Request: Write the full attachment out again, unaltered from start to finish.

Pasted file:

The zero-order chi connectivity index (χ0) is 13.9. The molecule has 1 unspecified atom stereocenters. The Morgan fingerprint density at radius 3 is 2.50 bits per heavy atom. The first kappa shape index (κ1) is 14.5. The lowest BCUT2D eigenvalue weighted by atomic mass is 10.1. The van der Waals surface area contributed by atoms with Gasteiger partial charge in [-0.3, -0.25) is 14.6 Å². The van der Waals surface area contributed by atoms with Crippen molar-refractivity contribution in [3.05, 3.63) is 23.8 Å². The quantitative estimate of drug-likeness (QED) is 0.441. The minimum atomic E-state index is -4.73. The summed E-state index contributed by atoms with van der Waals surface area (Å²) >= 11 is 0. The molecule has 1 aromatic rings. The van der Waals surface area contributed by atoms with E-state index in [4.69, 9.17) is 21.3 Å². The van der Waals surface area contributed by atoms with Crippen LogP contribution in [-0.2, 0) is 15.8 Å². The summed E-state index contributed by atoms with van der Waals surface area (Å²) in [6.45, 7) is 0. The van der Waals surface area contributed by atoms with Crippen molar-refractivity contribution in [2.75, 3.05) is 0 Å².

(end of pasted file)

The zero-order chi connectivity index (χ0) is 13.9. The molecule has 1 unspecified atom stereocenters. The Morgan fingerprint density at radius 3 is 2.50 bits per heavy atom. The first kappa shape index (κ1) is 14.5. The lowest BCUT2D eigenvalue weighted by atomic mass is 10.1. The van der Waals surface area contributed by atoms with Gasteiger partial charge in [-0.3, -0.25) is 14.6 Å². The van der Waals surface area contributed by atoms with Crippen molar-refractivity contribution in [3.05, 3.63) is 23.8 Å². The quantitative estimate of drug-likeness (QED) is 0.441. The minimum atomic E-state index is -4.73. The summed E-state index contributed by atoms with van der Waals surface area (Å²) >= 11 is 0. The molecule has 1 aromatic rings. The van der Waals surface area contributed by atoms with E-state index in [4.69, 9.17) is 21.3 Å². The van der Waals surface area contributed by atoms with Crippen LogP contribution in [-0.2, 0) is 15.8 Å². The summed E-state index contributed by atoms with van der Waals surface area (Å²) in [6.45, 7) is 0. The van der Waals surface area contributed by atoms with Crippen molar-refractivity contribution in [2.75, 3.05) is 0 Å².